Obama’s Highways Chief: Wishy-Washy on Emissions?

Victor Mendez, nominated by the White House to lead the Federal Highway Administration (FHWA), spent more than an hour this morning with the Senate Environment and Public Works Committee — but the most illuminating moment in the hearing came as the clock was running down.

Victor_Mendez_1683.jpgFHWA nominee Victor Mendez testified before the Senate today. (Photo: transportation1.org)

Sen. Thomas Carper (D-DE) asked the nominee a simple question: What does Mendez, a former Arizona state DOT director and ex-president of AASHTO, think of recent legislation codifying "complete streets" principles and expanding the "Safe Routes to School" program on childhood bike and pedestrian safety?

Mendez, whose legacy in Arizona centers on a massive Phoenix freeway project, wavered a bit. Both ideas "fit neatly into what I believe is Secretary LaHood’s livability concept," Mendez replied, describing Safe Routes to School as a good thing for his state but not addressing "complete streets" directly.

Though Carper was openly dissatisfied with the answer, he moved on to an even simpler question: Given that previous hikes in auto fuel-efficiency standards have ultimately led to more driving (and increased congestion), does Mendez think that lowering carbon emissions from the transportation sector should be a goal of the upcoming climate change bill?

Theoretically, it should have been easy for Mendez to endorse that concept, especially on the same day that his future boss blogged on the benefits of transit. But if the future highways chief encouraged decreasing transportation emissions, then — horrors! — he might be open to the transit sector’s plea for a share of the emissions allocations in the climate bill.

So Mendez wavered again, deferring to Transportation Secretary LaHood. "I think he’s going to yield to you for advice on this," Carper said, asking his question one more time.

One more time, Mendez ducked the query. Finally, he asked the senator if reducing transportation-related emissions implied endorsing a specific policy or a general goal. When Carper replied that a general goal was all Mendez would need to endorse, the nominee did so — in measured tones.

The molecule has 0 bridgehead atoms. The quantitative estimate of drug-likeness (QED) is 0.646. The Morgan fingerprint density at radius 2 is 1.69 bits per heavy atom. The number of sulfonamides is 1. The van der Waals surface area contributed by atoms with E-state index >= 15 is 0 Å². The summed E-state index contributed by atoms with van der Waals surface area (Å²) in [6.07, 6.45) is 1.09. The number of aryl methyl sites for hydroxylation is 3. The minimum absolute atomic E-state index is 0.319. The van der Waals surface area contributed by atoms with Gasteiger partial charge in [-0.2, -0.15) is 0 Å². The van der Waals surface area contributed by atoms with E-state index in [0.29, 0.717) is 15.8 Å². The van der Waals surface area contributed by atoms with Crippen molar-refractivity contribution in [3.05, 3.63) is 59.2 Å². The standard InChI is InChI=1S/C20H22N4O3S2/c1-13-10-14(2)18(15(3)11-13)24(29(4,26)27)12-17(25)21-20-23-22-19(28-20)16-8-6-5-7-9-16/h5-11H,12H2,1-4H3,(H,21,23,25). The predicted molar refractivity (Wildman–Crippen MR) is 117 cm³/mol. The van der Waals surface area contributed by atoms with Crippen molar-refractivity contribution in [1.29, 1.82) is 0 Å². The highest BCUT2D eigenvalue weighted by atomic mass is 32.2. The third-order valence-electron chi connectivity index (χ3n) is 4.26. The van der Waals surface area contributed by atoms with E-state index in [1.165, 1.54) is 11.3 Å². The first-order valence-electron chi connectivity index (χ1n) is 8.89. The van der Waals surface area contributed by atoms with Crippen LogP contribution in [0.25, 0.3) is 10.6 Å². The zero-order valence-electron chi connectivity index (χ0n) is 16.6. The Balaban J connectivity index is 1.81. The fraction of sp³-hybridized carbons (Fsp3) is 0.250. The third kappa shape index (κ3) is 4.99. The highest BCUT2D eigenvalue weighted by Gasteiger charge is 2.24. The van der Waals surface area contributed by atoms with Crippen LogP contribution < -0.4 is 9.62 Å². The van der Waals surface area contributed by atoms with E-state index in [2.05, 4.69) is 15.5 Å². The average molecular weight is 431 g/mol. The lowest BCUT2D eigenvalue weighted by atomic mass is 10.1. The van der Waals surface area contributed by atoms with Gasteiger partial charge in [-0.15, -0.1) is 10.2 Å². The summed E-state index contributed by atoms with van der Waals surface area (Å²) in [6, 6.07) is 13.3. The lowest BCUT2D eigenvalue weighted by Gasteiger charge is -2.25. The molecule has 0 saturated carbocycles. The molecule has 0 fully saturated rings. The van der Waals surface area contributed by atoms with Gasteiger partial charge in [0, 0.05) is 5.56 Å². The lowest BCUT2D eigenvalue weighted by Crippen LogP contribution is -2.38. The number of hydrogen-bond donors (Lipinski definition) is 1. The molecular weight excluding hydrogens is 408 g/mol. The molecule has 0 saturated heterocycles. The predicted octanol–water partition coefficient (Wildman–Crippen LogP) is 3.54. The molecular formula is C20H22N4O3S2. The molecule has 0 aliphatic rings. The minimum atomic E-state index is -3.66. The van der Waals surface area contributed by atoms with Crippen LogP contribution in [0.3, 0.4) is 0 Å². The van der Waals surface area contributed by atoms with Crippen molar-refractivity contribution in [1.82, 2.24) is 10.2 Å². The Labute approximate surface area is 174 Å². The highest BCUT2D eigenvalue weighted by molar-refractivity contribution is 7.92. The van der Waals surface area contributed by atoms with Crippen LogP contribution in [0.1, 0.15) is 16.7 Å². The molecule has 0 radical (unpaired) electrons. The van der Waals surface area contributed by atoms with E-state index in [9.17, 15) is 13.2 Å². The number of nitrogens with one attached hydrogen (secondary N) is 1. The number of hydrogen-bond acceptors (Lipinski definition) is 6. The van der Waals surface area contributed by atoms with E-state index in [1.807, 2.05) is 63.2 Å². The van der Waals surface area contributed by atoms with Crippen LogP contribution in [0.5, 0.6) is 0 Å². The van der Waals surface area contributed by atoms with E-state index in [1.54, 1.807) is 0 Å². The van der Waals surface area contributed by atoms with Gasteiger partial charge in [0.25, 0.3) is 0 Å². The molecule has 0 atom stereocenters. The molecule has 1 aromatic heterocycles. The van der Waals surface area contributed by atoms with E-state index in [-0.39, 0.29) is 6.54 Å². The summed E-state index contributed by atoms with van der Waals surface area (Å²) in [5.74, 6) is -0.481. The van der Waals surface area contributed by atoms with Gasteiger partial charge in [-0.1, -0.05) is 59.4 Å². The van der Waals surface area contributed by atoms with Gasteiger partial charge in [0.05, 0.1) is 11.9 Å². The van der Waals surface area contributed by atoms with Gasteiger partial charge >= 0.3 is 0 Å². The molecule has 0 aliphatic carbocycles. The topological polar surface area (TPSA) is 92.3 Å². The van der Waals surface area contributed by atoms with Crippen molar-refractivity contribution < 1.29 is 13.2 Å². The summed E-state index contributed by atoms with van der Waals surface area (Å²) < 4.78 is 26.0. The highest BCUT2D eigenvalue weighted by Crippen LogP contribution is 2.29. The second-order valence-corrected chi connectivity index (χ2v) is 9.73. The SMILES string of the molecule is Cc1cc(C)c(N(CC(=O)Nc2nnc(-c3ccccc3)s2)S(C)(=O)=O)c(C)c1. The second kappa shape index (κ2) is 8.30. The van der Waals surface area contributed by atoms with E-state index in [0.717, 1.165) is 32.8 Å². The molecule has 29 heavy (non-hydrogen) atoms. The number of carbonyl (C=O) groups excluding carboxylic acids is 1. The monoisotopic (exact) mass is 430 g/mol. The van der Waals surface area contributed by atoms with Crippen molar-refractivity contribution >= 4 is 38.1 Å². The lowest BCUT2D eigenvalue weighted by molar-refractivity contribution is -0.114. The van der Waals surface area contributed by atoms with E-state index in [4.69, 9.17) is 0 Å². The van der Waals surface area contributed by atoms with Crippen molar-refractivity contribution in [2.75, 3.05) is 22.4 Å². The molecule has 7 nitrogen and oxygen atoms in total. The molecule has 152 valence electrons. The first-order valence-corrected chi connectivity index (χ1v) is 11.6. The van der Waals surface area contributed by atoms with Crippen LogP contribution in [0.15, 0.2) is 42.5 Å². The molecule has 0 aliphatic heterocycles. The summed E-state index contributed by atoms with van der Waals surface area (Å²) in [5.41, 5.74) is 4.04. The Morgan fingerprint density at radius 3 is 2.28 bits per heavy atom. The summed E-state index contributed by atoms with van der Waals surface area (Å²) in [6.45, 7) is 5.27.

Perhaps it’s too much to ask that a former leader of the highway-building lobby be more openly committed to decreasing the environmental impact of transportation, which accounts for a third of the nation’s greenhouse gas emissions.

But if Mendez can’t bring himself to openly support the "complete streets" plan backed by President Obama, and if he couldn’t sign on to a specific policy for reducing emissions, it’s worth asking whether he supports national climate legislation in the first place. And if he doesn’t, what’s he doing in the administration?

Late Update: It’s worth noting that Mendez was first appointed to the Arizona DOT’s top spot by a Republican, then-Gov. Jane Dee Hull.

  • Chris in Sacramento

    Fabulous reporting. Thanks for being there for us.

  • Agreed, great article.

    Political resistance inside DC against dealing with emissions (for whatever variety of dumb reasons) is part of what brought Detroit so low (as if that needs to be said).

  • Very strange, how did this guy get so far in Obama’s administration? Is he politically connected?

  • Shemp

    Don’t you think this is more about not getting boxed in endorsing specific legislation before the administration has its whole team in place, before it has seen an overall bill from either house of Congress etc. than a general indication of direction?

ALSO ON STREETSBLOG

STREETSBLOG USA

Complete Streets Bill Introduced in Senate

|
Earlier this week, 12 senators, led by Tom Harkin (D-IA), introduced the Complete Streets Act of 2011 (S.1056), a companion to the House bill we reported on a few weeks back. The purpose of the bills is to push states and metropolitan planning organizations to fully consider incorporating pedestrian and bicycle safety measures when roads […]
STREETSBLOG USA

Feds Propose Major Rule Changes to Eliminate Barriers to Safer Streets

|
Applying highway design standards to city streets has been a disaster for urban neighborhoods. The same things that make highways safer for driving at 65 mph — wide lanes, “clear zones” running alongside the road that have no trees or other “obstacles” — make surface streets dangerous and dreadful for walking, killing street life. The one-size-fits-all approach to […]
STREETSBLOG USA

It Just Got Easier for Cities to Design Walkable, Bikeable Streets

|
We probably haven’t seen the last of engineers who insist on designing local streets like surface highways. But at least now they can’t claim their hands are tied by federal regulations. Last week, the Federal Highway Administration struck 11 of the 13 design rules for “national highways” — a 230,000-mile network of roads that includes many urban streets. The rule change eliminates […]
STREETSBLOG USA

For the Record, the Feds Don’t Require Streets to Speed Car Traffic

|
When advocating for a street redesign that will take some space away from cars, it’s common to run up against this classic brush-off from your local transportation agency: The federal government won’t allow it. Well, the Federal Highway Administration recently went on the record to shoot down that excuse. The FHWA doesn’t require states and local governments to speed cars through streets, […]